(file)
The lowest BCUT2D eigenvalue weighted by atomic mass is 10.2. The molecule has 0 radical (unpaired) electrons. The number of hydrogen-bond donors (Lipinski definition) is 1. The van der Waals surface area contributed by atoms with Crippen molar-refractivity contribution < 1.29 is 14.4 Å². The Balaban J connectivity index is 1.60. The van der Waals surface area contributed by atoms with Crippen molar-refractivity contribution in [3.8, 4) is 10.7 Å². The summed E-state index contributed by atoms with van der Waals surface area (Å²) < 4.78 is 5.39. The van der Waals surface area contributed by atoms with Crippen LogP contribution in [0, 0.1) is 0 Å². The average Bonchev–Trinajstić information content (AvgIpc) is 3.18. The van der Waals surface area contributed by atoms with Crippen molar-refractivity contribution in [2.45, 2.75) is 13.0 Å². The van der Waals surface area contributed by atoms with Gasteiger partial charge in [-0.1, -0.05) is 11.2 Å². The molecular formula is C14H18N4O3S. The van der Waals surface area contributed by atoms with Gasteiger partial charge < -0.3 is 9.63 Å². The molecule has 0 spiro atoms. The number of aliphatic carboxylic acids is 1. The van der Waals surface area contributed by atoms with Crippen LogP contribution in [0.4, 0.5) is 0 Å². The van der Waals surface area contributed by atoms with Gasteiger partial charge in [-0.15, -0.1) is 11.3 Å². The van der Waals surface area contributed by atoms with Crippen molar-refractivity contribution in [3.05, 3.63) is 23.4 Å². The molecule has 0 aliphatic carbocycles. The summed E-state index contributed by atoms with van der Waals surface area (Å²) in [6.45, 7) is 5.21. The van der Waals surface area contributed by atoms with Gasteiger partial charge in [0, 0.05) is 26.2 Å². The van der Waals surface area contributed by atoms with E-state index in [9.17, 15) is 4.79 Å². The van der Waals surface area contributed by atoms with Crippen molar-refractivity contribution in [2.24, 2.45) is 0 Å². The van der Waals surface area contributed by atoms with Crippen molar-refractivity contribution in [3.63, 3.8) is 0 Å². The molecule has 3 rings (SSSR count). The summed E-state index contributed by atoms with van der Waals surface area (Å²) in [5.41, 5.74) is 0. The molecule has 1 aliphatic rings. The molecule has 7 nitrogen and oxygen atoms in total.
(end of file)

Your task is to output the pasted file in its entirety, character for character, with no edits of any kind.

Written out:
The lowest BCUT2D eigenvalue weighted by atomic mass is 10.2. The molecule has 0 radical (unpaired) electrons. The number of hydrogen-bond donors (Lipinski definition) is 1. The van der Waals surface area contributed by atoms with Crippen molar-refractivity contribution < 1.29 is 14.4 Å². The Balaban J connectivity index is 1.60. The van der Waals surface area contributed by atoms with Crippen molar-refractivity contribution in [3.8, 4) is 10.7 Å². The summed E-state index contributed by atoms with van der Waals surface area (Å²) < 4.78 is 5.39. The van der Waals surface area contributed by atoms with Crippen LogP contribution in [0, 0.1) is 0 Å². The average Bonchev–Trinajstić information content (AvgIpc) is 3.18. The van der Waals surface area contributed by atoms with Crippen molar-refractivity contribution in [2.45, 2.75) is 13.0 Å². The van der Waals surface area contributed by atoms with Gasteiger partial charge in [-0.1, -0.05) is 11.2 Å². The molecular formula is C14H18N4O3S. The van der Waals surface area contributed by atoms with Gasteiger partial charge < -0.3 is 9.63 Å². The molecule has 0 spiro atoms. The number of aliphatic carboxylic acids is 1. The van der Waals surface area contributed by atoms with Crippen LogP contribution in [0.4, 0.5) is 0 Å². The van der Waals surface area contributed by atoms with Gasteiger partial charge in [-0.15, -0.1) is 11.3 Å². The van der Waals surface area contributed by atoms with Crippen molar-refractivity contribution in [3.05, 3.63) is 23.4 Å². The molecule has 0 aliphatic carbocycles. The summed E-state index contributed by atoms with van der Waals surface area (Å²) in [6.45, 7) is 5.21. The van der Waals surface area contributed by atoms with Gasteiger partial charge in [0, 0.05) is 26.2 Å². The van der Waals surface area contributed by atoms with E-state index in [9.17, 15) is 4.79 Å². The van der Waals surface area contributed by atoms with Crippen molar-refractivity contribution in [2.24, 2.45) is 0 Å². The van der Waals surface area contributed by atoms with Crippen molar-refractivity contribution in [3.63, 3.8) is 0 Å². The molecule has 3 rings (SSSR count). The summed E-state index contributed by atoms with van der Waals surface area (Å²) in [5.41, 5.74) is 0. The molecule has 1 aliphatic rings. The molecule has 7 nitrogen and oxygen atoms in total.